On Monday morning, the U.S. Supreme Court declined to review the case of Michel v. McConnell, where the courts below rejected a citizen’s effort to sue senators for inaction on D.C. Circuit Chief Judge Merrick Garland’s nomination to the Supreme Court.
The lower courts’ opinions explain why another controversial dispute, Citizens for Responsibility and Ethics in Washington (CREW) v. Donald J. Trump, will also fail—with only days left until the government’s response is due in that case.
Disappointed with the process of the Senate’s refusal to hold a vote on Garland’s nomination to the Supreme Court, Steven S. Michel sued Sens. Mitch McConnell, R-Ky., and Chuck Grassley, R-Iowa, for allegedly violating his constitutional right “to elect his senators by depriving his home-state senators of a voice” in the nomination process.
A Political Issue
The U.S. Court of Appeals found, as did the district court below, that Michel “lacked standing to bring this action because he failed to demonstrate an injury in fact.” It found his “alleged injury—the diminution of the effectiveness of his votes for Senators—is ‘wholly abstract and widely dispersed.’”
As the district court wrote, Michel suffered only “the type of undifferentiated harm common to all citizens that is appropriate for redress in the political sphere,” not the courts. The Supreme Court appropriately denied Michel’s petition for review.
Lawyers with CREW face similar problems in their lawsuit, filed in January in the Southern District of New York, against President Donald Trump, because they also raise claims that do not touch their lives in any materially different way from any other citizen—except, perhaps, at the ballot box.
CREW argues that Trump violates the U.S. Constitution’s little-known Foreign Emoluments Clause whenever any of his businesses engage in any commercial transaction with any foreign state agent.
For several reasons related to its text and history, it is improbable that the clause—which was designed to keep ambassadors off of foreign states’ doles—is that broad. Nor is it so selective: Past presidents from George Washington to Barack Obama would likely have violated CREW’s far-reaching interpretation of that clause (explained here).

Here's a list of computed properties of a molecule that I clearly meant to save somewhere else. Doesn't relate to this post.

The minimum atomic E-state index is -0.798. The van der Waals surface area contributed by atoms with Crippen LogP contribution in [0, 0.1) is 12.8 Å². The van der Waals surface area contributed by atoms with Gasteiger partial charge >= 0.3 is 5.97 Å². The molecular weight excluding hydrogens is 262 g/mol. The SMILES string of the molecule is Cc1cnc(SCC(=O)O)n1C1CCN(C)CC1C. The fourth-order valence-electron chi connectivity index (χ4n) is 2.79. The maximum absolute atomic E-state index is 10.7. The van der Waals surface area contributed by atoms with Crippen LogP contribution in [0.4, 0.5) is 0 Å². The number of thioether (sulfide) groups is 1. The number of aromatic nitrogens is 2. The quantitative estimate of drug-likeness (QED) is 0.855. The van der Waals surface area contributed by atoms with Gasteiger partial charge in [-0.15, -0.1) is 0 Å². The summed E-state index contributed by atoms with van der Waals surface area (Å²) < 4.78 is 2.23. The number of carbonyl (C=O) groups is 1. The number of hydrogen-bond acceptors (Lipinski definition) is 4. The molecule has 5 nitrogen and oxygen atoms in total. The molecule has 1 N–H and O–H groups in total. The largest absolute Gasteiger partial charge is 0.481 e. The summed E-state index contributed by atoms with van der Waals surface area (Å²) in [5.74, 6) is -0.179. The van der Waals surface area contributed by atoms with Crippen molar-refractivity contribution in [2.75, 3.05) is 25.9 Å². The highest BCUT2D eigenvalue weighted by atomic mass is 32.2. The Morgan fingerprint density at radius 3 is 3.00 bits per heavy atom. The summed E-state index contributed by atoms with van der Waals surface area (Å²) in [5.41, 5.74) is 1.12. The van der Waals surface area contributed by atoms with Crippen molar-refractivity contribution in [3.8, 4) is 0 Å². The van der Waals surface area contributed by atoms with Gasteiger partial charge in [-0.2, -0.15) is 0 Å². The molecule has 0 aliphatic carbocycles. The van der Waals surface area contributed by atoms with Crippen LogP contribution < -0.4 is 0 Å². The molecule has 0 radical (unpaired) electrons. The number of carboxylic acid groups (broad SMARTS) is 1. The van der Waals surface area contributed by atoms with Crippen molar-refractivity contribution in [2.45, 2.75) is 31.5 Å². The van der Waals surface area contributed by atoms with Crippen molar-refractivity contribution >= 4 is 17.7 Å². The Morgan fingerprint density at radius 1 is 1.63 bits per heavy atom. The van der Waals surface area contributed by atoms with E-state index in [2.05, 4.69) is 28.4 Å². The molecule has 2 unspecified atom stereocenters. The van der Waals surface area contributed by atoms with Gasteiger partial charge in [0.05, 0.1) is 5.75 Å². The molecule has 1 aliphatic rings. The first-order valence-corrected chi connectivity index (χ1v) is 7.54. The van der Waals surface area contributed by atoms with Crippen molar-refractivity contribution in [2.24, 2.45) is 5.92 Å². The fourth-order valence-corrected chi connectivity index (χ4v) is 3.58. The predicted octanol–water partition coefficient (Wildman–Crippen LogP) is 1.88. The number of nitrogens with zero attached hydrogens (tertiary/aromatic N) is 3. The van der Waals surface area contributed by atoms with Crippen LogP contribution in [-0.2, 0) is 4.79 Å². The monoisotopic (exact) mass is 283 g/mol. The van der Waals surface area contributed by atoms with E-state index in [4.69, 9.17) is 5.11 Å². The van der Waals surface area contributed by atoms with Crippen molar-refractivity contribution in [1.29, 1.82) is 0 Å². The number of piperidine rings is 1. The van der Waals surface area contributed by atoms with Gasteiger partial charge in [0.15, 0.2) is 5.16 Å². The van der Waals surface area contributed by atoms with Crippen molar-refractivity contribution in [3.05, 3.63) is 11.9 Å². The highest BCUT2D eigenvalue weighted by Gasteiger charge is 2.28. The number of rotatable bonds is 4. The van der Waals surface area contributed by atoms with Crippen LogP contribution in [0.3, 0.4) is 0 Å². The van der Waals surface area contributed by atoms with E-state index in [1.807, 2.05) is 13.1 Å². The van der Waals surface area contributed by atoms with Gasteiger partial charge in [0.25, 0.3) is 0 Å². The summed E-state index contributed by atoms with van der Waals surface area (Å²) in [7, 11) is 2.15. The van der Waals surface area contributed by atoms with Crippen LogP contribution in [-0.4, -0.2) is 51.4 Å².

A ‘Silly’ Claim
As Michel v. McConnell clarifies once again, standing requires a plaintiff to show a specific and concrete injury—not a mere distaste for or disagreement with a politician. CREW claims, however, that Trump has injured the group because the costs it absorbed in suing him “diverted” resources it could have used to sue other politicians for ethics violations.
The injury CREW alleges is roughly equivalent to the “injury” that its complaint has imposed on the court and the Trump administration—which too must divert scarce governmental resources to respond to and hear the suit. Stanford Law School professor Michael McConnell told CNN, “The idea that a group has standing because it has to spend time on this more than other things is just so silly that I can’t believe they put it on paper.”
Well before Michel v. McConnell, the Supreme Court had “repeatedly held that such a ‘generalized grievance,’ no matter how sincere, is insufficient to confer standing.” And in Clapper v. Amnesty International USA (2013), Justice Samuel Alito wrote that plaintiffs “cannot manufacture standing merely by inflicting harm on themselves.”
The lawyers at CREW seek to avoid Michel’s fate by arguing that they are not suing as individuals, but as an organization. They base their argument on two cases: Havens Realty Corp. v. Coleman, a 1982 Supreme Court decision, and Ragin v. Harry Macklowe Real Estate Co., a 1993 opinion of the U.S. Court of Appeals for the 2nd Circuit.
Neither does the job.